Why India is gaining trees and losing forests

This article originally appeared in TOI+

How to read biennial forest surveys? The best way is decadal data produced by same methods

India State of Forest Reports (ISFRs) are published every two years. And, every ISFR shows an increase in the forest cover compared to the previous one. ISFR 2021, released last week, too shows an increase of 1,540 sq kms of forest area – an area slightly more than that of Delhi – compared to ISFR 2019.

But is this biennial good news the correct way to assess the state of our forests? Can we evaluate the health of our forest, and how government policies have affected it, in such a short time? The answer is no. We need at least a decade to judge whether forests have improved or deteriorated. So instead of getting into the quagmire of biannual assessment, let’s check how India’s forest has fared on a decadal scale.

ISFRs, despite their many shortcomings, contain a vast amount of data on growing stocks (the total volume of all trees), carbon stock (total amount of carbon stored in the forest), forest cover etc. Though all data is not available for all years, there is enough to enable a coherent analysis of the health of our forests. But before we make any comparison, it is necessary to understand the technology used for the forest assessment and its implications on numbers.

The assessment of forests is done using satellites along with ground-truthing. Over time, satellite technology has improved vastly, and so has the technology to produce ISFRs. Since 2001, high-resolution satellite data and digital interpretation have been used for ISFRs. This technology is so sophisticated that it can capture tree cover on even 1 hectare of land.

Before 2001, the satellites had lower resolution and could catch tree cover only on a large piece of land. So, to get a correct picture of the state of the forest, the comparison should only be made with data generated by similar technology. Fortunately, we have comparable data for the past two decades, viz, ISFR 2001 onwards, to make a decadal-scale assessment.

Forest cover: ISFR 2021 recorded the total forest cover in the country as 7,13,789 sq kms, ie, 21.71% of the country’s geographical area. Out of this, dense forests (considered as good forest) are 4,06,669 sq kms and open forests (deemed to be degraded forests) 3,07,120 sq kms. In comparison, ISFR 2001 recorded the total forest cover as 6,75,538 sq kms, ie, 19.5% of the geographical area. An area of 4,16,809 sq kms had dense forest cover, and 2,58,729 sq kms was open forests.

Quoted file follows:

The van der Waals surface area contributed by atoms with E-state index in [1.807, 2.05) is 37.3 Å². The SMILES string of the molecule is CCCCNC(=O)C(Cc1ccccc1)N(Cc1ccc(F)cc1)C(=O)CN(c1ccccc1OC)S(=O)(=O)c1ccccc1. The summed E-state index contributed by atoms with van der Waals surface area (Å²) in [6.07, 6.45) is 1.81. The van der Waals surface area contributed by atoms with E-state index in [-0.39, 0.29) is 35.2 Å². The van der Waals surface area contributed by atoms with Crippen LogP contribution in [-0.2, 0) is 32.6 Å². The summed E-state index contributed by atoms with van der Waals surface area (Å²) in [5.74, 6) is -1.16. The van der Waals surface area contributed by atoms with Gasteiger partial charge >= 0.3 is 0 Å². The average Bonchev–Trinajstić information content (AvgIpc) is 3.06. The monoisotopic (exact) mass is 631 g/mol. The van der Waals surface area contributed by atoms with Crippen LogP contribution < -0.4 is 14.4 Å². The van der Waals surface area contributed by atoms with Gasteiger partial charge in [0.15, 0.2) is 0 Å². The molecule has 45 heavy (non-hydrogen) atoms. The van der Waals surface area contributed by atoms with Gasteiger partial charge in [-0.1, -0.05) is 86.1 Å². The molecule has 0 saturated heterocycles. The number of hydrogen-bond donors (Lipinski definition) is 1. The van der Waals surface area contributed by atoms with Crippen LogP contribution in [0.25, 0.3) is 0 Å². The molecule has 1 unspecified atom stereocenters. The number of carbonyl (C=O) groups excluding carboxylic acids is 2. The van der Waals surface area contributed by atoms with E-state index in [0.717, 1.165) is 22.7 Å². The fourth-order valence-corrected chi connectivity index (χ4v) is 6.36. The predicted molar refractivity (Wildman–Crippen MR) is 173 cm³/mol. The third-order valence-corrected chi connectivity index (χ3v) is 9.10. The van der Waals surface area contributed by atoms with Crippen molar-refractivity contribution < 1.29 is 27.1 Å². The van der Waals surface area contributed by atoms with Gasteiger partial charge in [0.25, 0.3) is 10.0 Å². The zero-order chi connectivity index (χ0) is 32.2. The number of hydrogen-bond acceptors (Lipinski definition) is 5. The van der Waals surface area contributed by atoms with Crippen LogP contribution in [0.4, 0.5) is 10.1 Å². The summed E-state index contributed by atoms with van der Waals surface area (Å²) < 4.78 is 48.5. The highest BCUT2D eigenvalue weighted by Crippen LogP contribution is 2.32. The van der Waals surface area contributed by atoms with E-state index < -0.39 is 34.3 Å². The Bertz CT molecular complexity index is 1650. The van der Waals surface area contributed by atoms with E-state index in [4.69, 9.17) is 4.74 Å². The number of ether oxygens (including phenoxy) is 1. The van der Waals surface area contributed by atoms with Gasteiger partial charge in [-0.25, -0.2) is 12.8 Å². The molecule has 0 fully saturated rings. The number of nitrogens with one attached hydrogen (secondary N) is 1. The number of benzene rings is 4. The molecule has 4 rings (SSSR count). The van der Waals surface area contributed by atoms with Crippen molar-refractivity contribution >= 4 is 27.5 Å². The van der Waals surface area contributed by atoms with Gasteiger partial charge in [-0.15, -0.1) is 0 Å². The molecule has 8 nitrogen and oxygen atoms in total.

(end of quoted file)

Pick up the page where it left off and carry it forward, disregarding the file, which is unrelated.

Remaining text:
In the last 20 years, therefore, the country’s forest cover has increased by 38,251 sq kms – an area equal to the size of Kerala. But, during this period, dense forests have reduced by 10,140 sq kms (similar to the area of Tripura), and open forests have increased by 48,391 sq kms (equal to the size of Punjab). So, while the total forest cover has grown, they have increased mainly in the degraded forest category; good quality forests have reduced.

Recorded forest area: RFA are lands recorded as forests in government records and are managed by the forest departments. ISFRs have data on forest cover inside RFA and outside since 2011, and it reveals the following:

  • RFA in the country is 7,75,288 sq kms or 23.58% of the country’s geographical area. But the forest cover exists only on 5,16,630 sq kms. That is, only two-thirds of the forest area under government control have forests on them. There is little data on what exists on the remaining one-third – an area equal to the size of UP
  • In the last 10 years, forest cover inside RFA has reduced by 14,071 sq kms, while it has increased by 35,779 sq kms outside. So, forest cover is expanding on private land (mainly as plantation) and decreasing in forests managed by the government

Volume of all trees: Growing stocks in forests have reduced from 4,781.4 million cubic metres (cu-m) in 2003 to 4,388.15 million cu-m in 2021 – a decline of 8% in the last two decades. This indicates a significant degradation of the forest.

Overall, contrary to the impression given by the ISFRs, it is pretty clear that the health of our forests has declined significantly in the last two decades. The increase in forest cover shown in subsequent ISFRs is mainly due to the growth in plantations on private land. Forest areas, on the other hand, have lost large tracts of rich biodiverse forests and have experienced significant degradation. All in all, there is little to cheer about India’s forests.

The question then is, how do we restore our degraded forests, preserve biodiversity and wildlife, meet the livelihood demands of 300 million people living in and around forests and fulfil our pledge to mitigate climate change?

It is clear that the current forest administration, which the British created to exploit forest resources, cannot solve the myriad of challenges facing our forests. Most researchers are now convinced that India needs an entirely new paradigm of forest management in which forest-dependent communities will have a significant role in forest management, with the forest department as a facilitator and enabler.

There is enough evidence to show that such a shift has yielded impressive results in many countries. Currently, over 500 million hectares of forests in the world (1.5 times India’s area) are under some form of community control.

Forest departments in these countries have reversed their roles from being owners and regulators of forests to becoming facilitators in community-managed forests. Our forest administration, too, will have to shed its colonial hangover to enable India’s forests to flourish.

The writer is CEO of the International Forum for Environment, Sustainability and Technology (iFOREST)

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